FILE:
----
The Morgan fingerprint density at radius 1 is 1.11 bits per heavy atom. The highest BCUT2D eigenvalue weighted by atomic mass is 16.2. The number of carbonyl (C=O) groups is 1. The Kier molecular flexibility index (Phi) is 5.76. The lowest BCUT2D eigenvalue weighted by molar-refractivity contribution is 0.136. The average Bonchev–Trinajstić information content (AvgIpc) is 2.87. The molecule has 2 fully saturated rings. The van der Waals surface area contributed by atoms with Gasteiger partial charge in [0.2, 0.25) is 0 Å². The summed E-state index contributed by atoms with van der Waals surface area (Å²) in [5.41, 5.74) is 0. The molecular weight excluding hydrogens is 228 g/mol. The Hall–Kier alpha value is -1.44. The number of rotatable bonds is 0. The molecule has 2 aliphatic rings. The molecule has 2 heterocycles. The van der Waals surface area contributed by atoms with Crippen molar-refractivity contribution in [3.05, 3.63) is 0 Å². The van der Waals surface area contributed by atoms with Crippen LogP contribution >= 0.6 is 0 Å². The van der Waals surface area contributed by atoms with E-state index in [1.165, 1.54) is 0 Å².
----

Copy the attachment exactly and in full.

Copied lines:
The Morgan fingerprint density at radius 1 is 1.11 bits per heavy atom. The highest BCUT2D eigenvalue weighted by atomic mass is 16.2. The number of carbonyl (C=O) groups is 1. The Kier molecular flexibility index (Phi) is 5.76. The lowest BCUT2D eigenvalue weighted by molar-refractivity contribution is 0.136. The average Bonchev–Trinajstić information content (AvgIpc) is 2.87. The molecule has 2 fully saturated rings. The van der Waals surface area contributed by atoms with Gasteiger partial charge in [0.2, 0.25) is 0 Å². The summed E-state index contributed by atoms with van der Waals surface area (Å²) in [5.41, 5.74) is 0. The molecular weight excluding hydrogens is 228 g/mol. The Hall–Kier alpha value is -1.44. The number of rotatable bonds is 0. The molecule has 2 aliphatic rings. The molecule has 2 heterocycles. The van der Waals surface area contributed by atoms with Crippen molar-refractivity contribution in [3.05, 3.63) is 0 Å². The van der Waals surface area contributed by atoms with Crippen LogP contribution >= 0.6 is 0 Å². The van der Waals surface area contributed by atoms with E-state index in [1.165, 1.54) is 0 Å².